In the second and third posts of our opening series, we’d like to briefly describe the history of our attraction to Orthodoxy and what we find appealing about it. We don’t want folks to get the idea that we’re only ever going to discuss open theism in terms of its points of agreement or disagreement with Orthodoxy. Those points of comparison and contrast are a unique passion of ours, yes. But we still have all the same interests in open theism generally that other open theists have. (Image from here.)
Starting out we thought it would be best to explain what is unique about this site — our interest in Orthodoxy and our conviction that there are some Orthodox doctrines and aspects of Orthodox spirituality which open theists have as a rule rejected but which (we think) do not threaten the convictions and values at the heart of open theism. On the contrary, our own vision and experience of God has been deepened through a careful appropriation of key Orthodox doctrines usually dismissed by open theism as part of the baggage of “classical theism.”
As we’ve already admitted, we don’t at all pretend we are admissibly Orthodox. For us it’s been about following the arguments where they lead and trying to get at as honest and healing an experience and expression of the gospel as we can. And what we’re finding is that there’s a healing and wholeness in aspects of Orthodoxy that open theists have till now insisted were incompatible with open theism but which we’ve managed to enjoy as open theists.
So how’d we end up here?
Tom’s up first.
I met Christ as a teenager and was discipled in an Evangelical tradition (Pentecostalism) that had (and still has) no appreciation for or awareness of Orthodoxy or the Fathers. If ‘tradition’ ever came up in the conversation, it stood for what was wrong with the Church between the Apostles and the Reformers, when earlier believers abandoned and corrupted the gospel of the New Testament Church. The Fathers were stuffy old men who were concerned only with maintaining ecclesial power or keeping the Word of God out of the hands of parishoners. The excesses of Luther’s Catholicism were uniformly attributed to the entire history of the Church back to St. John’s dying breath at the close of the Apostolic age. It was pretty much all shot full of ecclesial abuse and theological corruption.
This attitude didn’t change when I attended Bible School at my tradition’s oldest theological institution—Central Bible College. From the beginning to the end of my bachelor studies in Bible/Theology, I was never required to read anything older than the Reformation. That’s when the Church began. No Aquinas, no Augustine, none of the Cappadocians, no Origen, no Athanasius, and no Cyril of Alexandria. No one of the Creeds was ever mentioned in a theology class.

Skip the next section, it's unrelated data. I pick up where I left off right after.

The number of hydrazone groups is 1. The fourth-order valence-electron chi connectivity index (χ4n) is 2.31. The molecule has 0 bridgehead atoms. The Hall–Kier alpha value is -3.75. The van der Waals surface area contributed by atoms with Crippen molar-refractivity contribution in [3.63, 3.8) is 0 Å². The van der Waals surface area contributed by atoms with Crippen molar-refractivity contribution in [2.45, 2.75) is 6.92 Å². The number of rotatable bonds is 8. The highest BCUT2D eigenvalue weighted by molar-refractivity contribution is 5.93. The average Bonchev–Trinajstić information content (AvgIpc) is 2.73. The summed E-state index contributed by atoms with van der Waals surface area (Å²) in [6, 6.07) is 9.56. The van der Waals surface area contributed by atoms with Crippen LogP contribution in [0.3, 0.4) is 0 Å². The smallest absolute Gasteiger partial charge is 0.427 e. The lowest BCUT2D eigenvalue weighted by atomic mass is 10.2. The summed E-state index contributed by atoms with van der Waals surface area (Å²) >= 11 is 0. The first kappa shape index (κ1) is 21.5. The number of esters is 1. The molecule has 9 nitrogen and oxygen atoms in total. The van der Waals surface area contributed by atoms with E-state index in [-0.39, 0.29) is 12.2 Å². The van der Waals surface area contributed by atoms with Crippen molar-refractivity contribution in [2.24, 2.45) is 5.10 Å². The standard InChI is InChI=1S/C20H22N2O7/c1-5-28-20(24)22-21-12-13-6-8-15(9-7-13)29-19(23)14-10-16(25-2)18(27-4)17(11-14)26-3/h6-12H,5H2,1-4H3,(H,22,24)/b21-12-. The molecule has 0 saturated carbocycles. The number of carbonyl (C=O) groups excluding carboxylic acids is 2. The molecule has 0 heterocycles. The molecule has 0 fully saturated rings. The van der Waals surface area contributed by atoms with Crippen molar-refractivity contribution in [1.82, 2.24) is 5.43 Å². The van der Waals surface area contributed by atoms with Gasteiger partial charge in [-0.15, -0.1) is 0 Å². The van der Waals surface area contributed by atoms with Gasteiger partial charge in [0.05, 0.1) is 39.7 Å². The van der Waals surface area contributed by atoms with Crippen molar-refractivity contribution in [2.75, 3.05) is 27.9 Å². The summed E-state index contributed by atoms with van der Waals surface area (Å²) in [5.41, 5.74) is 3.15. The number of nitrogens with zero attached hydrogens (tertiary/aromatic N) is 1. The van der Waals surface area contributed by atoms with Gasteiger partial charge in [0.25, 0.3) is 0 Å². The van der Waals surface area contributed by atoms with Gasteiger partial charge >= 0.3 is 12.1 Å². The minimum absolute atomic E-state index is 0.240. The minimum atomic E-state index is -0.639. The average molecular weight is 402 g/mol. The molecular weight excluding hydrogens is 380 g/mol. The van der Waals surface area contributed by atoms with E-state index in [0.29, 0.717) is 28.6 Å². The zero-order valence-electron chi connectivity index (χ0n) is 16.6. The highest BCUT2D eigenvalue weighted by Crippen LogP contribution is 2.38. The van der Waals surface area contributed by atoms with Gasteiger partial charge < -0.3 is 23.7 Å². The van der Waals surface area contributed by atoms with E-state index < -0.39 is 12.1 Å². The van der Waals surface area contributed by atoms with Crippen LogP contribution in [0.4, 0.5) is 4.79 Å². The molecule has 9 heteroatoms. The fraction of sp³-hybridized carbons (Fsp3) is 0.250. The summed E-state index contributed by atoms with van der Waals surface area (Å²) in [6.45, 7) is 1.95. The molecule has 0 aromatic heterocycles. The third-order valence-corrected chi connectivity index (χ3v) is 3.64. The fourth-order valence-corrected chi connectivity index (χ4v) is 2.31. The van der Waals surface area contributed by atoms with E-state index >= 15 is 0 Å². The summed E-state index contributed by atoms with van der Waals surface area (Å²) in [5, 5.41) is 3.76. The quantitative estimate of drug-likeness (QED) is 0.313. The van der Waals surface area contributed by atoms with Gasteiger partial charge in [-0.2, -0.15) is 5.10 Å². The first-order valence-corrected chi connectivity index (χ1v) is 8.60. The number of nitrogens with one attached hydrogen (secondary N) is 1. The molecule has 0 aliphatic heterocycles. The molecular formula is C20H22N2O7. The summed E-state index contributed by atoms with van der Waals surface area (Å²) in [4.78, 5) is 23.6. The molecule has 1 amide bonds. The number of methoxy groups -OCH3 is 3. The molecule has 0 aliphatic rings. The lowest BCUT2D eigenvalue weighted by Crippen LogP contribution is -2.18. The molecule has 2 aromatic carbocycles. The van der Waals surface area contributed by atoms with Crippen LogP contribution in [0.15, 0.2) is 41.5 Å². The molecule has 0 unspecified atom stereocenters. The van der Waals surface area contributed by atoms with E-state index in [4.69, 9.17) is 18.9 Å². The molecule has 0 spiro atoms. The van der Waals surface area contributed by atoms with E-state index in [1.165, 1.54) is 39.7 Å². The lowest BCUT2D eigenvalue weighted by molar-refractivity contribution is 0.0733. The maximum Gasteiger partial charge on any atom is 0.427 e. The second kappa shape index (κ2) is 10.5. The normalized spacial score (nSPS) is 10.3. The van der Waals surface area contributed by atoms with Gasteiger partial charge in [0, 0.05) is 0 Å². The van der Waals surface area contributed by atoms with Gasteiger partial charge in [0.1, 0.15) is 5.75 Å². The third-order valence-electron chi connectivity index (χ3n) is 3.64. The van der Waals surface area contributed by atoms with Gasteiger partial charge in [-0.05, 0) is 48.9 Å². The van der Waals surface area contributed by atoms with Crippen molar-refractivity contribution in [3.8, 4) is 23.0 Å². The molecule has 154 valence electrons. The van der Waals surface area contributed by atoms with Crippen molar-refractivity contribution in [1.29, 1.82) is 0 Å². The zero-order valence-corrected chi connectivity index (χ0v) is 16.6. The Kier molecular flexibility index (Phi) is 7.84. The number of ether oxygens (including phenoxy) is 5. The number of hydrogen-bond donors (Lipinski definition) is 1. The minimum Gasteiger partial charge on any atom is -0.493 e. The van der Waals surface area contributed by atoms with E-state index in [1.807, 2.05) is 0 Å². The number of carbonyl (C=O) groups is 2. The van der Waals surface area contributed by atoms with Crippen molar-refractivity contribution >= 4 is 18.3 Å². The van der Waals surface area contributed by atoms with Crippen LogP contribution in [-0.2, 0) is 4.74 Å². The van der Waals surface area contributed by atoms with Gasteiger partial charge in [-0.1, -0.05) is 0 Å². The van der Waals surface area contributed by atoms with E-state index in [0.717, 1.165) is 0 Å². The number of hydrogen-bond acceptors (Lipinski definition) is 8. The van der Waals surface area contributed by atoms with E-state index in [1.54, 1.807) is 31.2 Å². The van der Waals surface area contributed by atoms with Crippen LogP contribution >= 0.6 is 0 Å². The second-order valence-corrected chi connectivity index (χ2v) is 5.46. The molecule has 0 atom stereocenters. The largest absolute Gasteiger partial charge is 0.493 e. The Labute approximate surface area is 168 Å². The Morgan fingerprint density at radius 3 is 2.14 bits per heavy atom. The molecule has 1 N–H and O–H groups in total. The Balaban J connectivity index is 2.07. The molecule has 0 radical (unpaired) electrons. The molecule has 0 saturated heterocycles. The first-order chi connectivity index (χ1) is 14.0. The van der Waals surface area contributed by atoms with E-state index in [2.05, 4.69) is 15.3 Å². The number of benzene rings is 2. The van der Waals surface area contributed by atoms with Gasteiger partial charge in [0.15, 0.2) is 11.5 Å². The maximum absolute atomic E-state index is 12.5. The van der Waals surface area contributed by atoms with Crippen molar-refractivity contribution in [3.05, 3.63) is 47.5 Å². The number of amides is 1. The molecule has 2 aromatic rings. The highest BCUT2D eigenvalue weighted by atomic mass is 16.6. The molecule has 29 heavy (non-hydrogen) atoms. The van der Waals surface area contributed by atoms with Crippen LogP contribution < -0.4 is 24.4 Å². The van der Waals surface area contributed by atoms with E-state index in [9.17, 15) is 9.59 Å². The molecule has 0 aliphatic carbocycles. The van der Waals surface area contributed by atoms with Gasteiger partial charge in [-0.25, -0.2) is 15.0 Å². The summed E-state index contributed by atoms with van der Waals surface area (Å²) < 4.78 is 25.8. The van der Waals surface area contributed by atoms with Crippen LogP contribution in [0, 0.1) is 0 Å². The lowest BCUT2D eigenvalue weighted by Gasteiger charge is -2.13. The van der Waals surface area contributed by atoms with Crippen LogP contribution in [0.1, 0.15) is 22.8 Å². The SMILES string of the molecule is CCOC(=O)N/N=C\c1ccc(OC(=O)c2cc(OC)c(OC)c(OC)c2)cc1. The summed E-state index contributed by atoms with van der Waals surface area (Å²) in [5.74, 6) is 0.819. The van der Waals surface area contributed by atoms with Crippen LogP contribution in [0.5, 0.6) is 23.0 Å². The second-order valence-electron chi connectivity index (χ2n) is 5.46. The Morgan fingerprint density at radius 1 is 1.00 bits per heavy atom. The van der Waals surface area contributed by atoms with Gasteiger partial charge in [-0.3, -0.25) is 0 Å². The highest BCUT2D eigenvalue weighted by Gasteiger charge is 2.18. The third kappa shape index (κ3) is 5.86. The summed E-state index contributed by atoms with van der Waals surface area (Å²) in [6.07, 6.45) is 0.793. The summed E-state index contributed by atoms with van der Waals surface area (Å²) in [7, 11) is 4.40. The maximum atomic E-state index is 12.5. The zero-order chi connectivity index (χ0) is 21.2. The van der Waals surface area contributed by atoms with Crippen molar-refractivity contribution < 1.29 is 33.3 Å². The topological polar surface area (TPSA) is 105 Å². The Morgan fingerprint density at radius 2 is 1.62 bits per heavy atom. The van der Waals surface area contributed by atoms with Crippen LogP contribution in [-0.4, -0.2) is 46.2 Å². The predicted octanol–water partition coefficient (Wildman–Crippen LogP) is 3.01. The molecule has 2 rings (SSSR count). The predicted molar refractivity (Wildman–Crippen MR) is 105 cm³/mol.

When I became an open theist in the late ‘90s I understood why this general disregard, even disdain, for the Fathers was a good thing—Hellenism! Greek philosophy seduced the early Church. Its leaders (native Greek speakers raised in Hellenism’s philosophical straightjacket) were virtually intoxicated with the philosophical assumptions and worldview of secular Greek philosophy. The Reformers recovered key essential doctrines from this 1,500 year failed marriage. But it wasn’t until open theism emerged that the fullness of God’s relational nature and love shone brightest.
I eventually took my first steps toward an interest in Orthodoxy when I read—you better sit down for this—Greg Boyd’s doctoral work Trinity and Process (Princeton Theological Seminary, 1992) on Process philosopher and theologian Charles Hartshorne (pronounced “hearts-horn”). In this best kept secret of open theist/process studies, Greg critiqued Hartshorne’s Process theology and laid out what he felt combined the best of both Process and — remain seated please — Orthodox Christianity. We’ll have plenty of time to unpack the arguments of Trinity and Process and to discuss just what it was Greg was attempting to do. But it was while reading through Trinity and Process that I first thought, “This sounds like some of the stuff open theists have rejected regarding God, but here Greg is offering a revised version of those classical doctrines. This makes sense. I wonder if…” and I haven’t stopped.
I later found Tom Hopko’s PhD dissertation (Fordham 1982) critiquing Process theology in light of Orthodoxy. I couldn’t count, to my surprise, the number of times Hopko agreed with Process criticisms of “classical theism.” And Thomas Hopko is an Orthodox priest and theologian, formerly Dean of St. Vladimir’s Orthodox Seminary in NY. What did Hopko believe as an Orthodox theologian if he was agreeing with Process theology’s criticisms of classical theism?
A third and almost violent nudge toward Orthodoxy was David Bentley Hart’s little book The Doors of the Sea (1985) wherein he expressed every sentiment I had come to appreciate open theism for regarding divine love, human freedom, and a risky providence in the face of the problem of evil. That was when I first thought, “I wonder if we open theists could learn something from a conversation with Orthodoxy.”
Later there was Paul Gavrilyuk’s The Suffering of the Impassible God: The Dialectics of Patristic Thought and some time spent with him, John Sanders’ response to Gavrilyuk’s book, some of the Fathers themselves, an ongoing email conversation with the very generous Fr John Behr of St. Vladimir’s, and other influences. We’ll get to it all in good time. But overall, Greg Boyd’s Trinity and Process continues to be for me the best middle ground position between ‘classical’ and Process theisms.
Dwayne is up next.